From here, I just wound my way up Bentley Drive to Terrace Village (aka Oak Hill). I finished off Waring Court, an undeveloped street loping toward…you guessed it, a jungle.

This run complemented my earlier run into the Middle Hill from Downtown (run #00435). It turns out this was the last run in July and the last run in Pittsburgh until the middle of August. July was a big running month for me, with 134 miles, including 38 miles at Hell Hath No Hurry.

Roads Les Travld

RATS #00435 Middle Hill and Oakland

After work on a Friday, what to do? Head home and battle traffic? Naw

Happy Hour? Naw, a couple a beers and THEN battle traffic; no thanks.

Run? Of course!

Ironically enough, one of my cardinal rules has been to NOT run on hot Friday afternoons through sketchy areas. But there I was, on a sunny, hot summer Friday evening running through the Hill District . Spoiler alert, I survived, just slightly dehydrated.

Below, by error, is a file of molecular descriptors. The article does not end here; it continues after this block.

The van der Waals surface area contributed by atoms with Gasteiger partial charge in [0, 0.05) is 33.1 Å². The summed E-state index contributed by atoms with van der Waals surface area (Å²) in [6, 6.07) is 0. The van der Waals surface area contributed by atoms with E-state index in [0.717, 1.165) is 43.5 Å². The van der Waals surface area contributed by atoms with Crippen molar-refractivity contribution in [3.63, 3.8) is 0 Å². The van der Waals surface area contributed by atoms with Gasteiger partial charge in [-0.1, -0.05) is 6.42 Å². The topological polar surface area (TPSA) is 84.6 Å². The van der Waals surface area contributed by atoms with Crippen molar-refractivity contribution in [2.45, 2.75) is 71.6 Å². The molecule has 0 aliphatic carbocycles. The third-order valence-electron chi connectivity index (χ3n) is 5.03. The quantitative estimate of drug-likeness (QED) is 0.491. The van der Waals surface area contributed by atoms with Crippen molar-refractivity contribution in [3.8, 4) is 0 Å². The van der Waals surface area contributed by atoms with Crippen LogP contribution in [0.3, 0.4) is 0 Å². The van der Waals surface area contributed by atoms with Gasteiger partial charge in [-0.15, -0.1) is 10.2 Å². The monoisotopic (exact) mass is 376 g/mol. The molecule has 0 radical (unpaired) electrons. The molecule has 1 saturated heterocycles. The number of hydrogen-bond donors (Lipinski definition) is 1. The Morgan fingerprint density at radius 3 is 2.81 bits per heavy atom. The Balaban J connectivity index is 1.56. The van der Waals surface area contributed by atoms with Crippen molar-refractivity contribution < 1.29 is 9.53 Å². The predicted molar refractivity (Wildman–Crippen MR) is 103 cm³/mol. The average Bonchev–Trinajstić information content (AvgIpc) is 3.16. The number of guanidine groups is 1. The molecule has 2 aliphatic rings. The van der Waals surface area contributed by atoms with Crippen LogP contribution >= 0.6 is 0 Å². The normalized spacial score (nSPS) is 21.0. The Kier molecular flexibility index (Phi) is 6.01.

At any rate, I ran across the Andy Warhol Bridge, through downtown and up Centre Avenue. First on my list were McClarren Street and Midtown Square. I was a little puzzled why I hadn’t hit these earlier. Then I got there and realized, they were just off of Wylie Avenue using the ole “street which looks like a driveway” ruse. Midtown Square was a cute little street at the top of a hill. McClarren was just a bit of asphalt disappearing into the greenery.

From here, I had a tour of lesser-user roads. Verdant Way, Upton Road, Jacobus Way were all deserted and blocked with debris. Oh yeah, Upton Road needs to be mowed.

Now I was intent on finding Whitney Terrace, allegedly across Centre Avenue and up past Brackenridge. The Watt Street steps shortened my journey.

So, I’m not sure if I found Whitney Terrace or not. The spot which the map indicated as Whitney Terrace was just a hillside of greenery. However, just twenty yards further on Brackenridge, I found steps up the hillside. Its likely those were just steps to a house. Nonetheless, I took them anyway.

After some bushwhacking I came to the top, where white tarps shaded precious salt for Pitt’s campus. I wandered into the Oak Hill complex and finally found my way out along Allequippa Street. Dodging into Wyandotte Street, I made it to the garden-end as a UPS tried to come down the street and got stuck.